About five or six years ago, I read The Mystic Heart by the late monk Wayne Teasdale. I knew I wanted to offer it, but it just wasn’t time. I didn’t have a firm enough grasp on his proposition. So I’ve been using other wonderful books which I think really matter for the spiritual journey. Earlier this year, and as a direct result of the election, I led two studies of books which tie spirituality together with how to survive these chaotic and scary times. They are The Powers That Be by Walter Wink and Active Hope by Joanna Macy, both of which I highly recommend. Then I let the summer go by, led two workshops on the Enneagram and another on cultivating our relationship with the Divine all while incubating the question of which book to go with next.

And then one day in late August, The Mystic Heart leapt off my desk, shouting “Pick me, pick me! It’s time!”

Teasdale’s premise is that if our venerated religious institutions want to play their part in moving human consciousness to the next level so we can stand a chance of surviving, they better get over themselves. They better come to grips with the fact that at their core, they’re not all that different. They’re all trying to answer the same questions: Who am I? Where did I come from? Why am I here? And where am I going? These are questions which have captivated humankind long before institutional religion developed. They are questions of soul and spirit, not doctrine and dogma.

The answers to these questions can be found in the great perennial spiritual wisdom which runs like a river through the world’s religions. Each religious tributary certainly has its own direction, and that’s just fine. Teasdale nor those who inspired him are saying these have to be relinquished. What Teasdale IS saying is that the time has come for our religions to go beyond tolerance and even acceptance. To truly serve us at this critical moment in our history, our religions must find that place from which they all spring, that place where all directions to the Divine begin and end, a place Teasdale calls the “interspiritual.”

Teasdale tells us that without giving up their own particular form, our world religions must discover the mystic heart of “interspirituality” which beats in all of them. This heart reveals these core truths: We are all one, we come from the same place, we’re here to discover our true essential divine nature, and we’re headed back to the same place from which we came.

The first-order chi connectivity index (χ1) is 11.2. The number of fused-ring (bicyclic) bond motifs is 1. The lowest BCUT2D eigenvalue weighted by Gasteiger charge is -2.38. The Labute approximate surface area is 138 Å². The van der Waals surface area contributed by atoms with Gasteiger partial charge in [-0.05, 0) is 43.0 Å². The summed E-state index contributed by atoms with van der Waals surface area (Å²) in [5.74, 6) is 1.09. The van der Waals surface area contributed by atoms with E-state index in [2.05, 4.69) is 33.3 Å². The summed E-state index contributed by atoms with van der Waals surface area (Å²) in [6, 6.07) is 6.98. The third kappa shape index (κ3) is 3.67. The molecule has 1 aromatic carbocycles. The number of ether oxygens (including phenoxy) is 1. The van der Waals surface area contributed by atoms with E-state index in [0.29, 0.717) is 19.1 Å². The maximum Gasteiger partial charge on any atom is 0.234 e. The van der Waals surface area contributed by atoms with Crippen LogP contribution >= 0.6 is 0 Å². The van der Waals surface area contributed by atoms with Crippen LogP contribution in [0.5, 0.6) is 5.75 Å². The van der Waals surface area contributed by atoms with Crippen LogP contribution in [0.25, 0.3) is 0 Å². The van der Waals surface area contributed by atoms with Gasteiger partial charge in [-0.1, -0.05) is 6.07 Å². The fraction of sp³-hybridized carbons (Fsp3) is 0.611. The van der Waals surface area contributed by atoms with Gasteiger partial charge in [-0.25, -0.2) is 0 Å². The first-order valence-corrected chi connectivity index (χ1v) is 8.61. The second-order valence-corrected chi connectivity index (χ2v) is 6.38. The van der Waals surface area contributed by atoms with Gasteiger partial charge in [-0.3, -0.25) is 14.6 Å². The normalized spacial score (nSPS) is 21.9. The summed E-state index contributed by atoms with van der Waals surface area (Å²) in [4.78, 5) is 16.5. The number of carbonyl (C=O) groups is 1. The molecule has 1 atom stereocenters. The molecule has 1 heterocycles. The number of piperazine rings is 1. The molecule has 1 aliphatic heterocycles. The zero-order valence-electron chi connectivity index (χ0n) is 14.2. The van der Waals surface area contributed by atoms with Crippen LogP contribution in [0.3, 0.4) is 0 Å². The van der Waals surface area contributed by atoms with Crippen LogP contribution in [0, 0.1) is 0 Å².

By embracing these fundamental truths, the religions of the world can come together, not to just tolerate and even accept one another, but to embrace one another like brothers and sisters separated at birth. While celebrating their individuality, these religious siblings can rejoice in their common spiritual parentage. In this blended family of “interspirituality,” the religions of the world truly can work together towards the common goals of human service grounded in a collective ethic, a shared global commitment to economic and social justice, recognition of our oneness as human beings, and the evolution of our glorious world into its next stage of higher consciousness.

 

 

 

Forgiveness – I’ll Meet You There

Forgiveness – I’ll Meet You There

We often hear that when we forgive someone for hurting us, we are really giving a gift to ourselves. When I trade in hurt and anger for forgiveness, I discover a deep peace and freedom. I’m no longer carrying around that resentment which has been chewing on me, and my world feels a little bit better. But if you’ve ever been the one who did the offending, the one who inflicted the wound (and who hasn’t?) and yet been forgiven, then you know what a great gift it is to be on the receiving end of that trade. So I think it works both ways – forgiveness is a gift we give to ourselves and to others. We all get hurt in life, and we all hurt others because we’re all flawed human beings. When we extend forgiveness, it’s a mutual exchange of mercy, and everybody receives.

“But what if I’m not ready to forgive?” I can hear the question rising up in your throat as you read this. Forgiveness is not an event. It’s not a quick snap-of-our- fingers fix. It’s a process, and it can take time. But consider this idea. What if we think of forgiveness as a place? A place we know exists even if it is far away, and in order to get there, all we have to do to begin the journey is open the door a tad. Maybe peek out, maybe not. We go back to our coffee, to our laptops, to whatever it is we do, but the door’s been opened. When we’re ready, we open the door a little more. And then one day, we take a step. And then another. We pass a speed limit sign which says “As fast or as slow as you need to go.” We take a few more steps. We pass a destination sign which say “Forgiveness – As close or as far as you need it to be.”

Over time, we find we think less and less about the offense and that our baggage of hurt and anger starts to grow wings as it gets lighter and lighter. We’re moving towards this place called Forgiveness, and the journey is not nearly as painful as we thought it would be. So what do we do? We keep going.

Out beyond ideas of wrongdoing and rightdoing,
there is a field. I’ll meet you there.  ~Rumi, 13th Century Sufi Mystic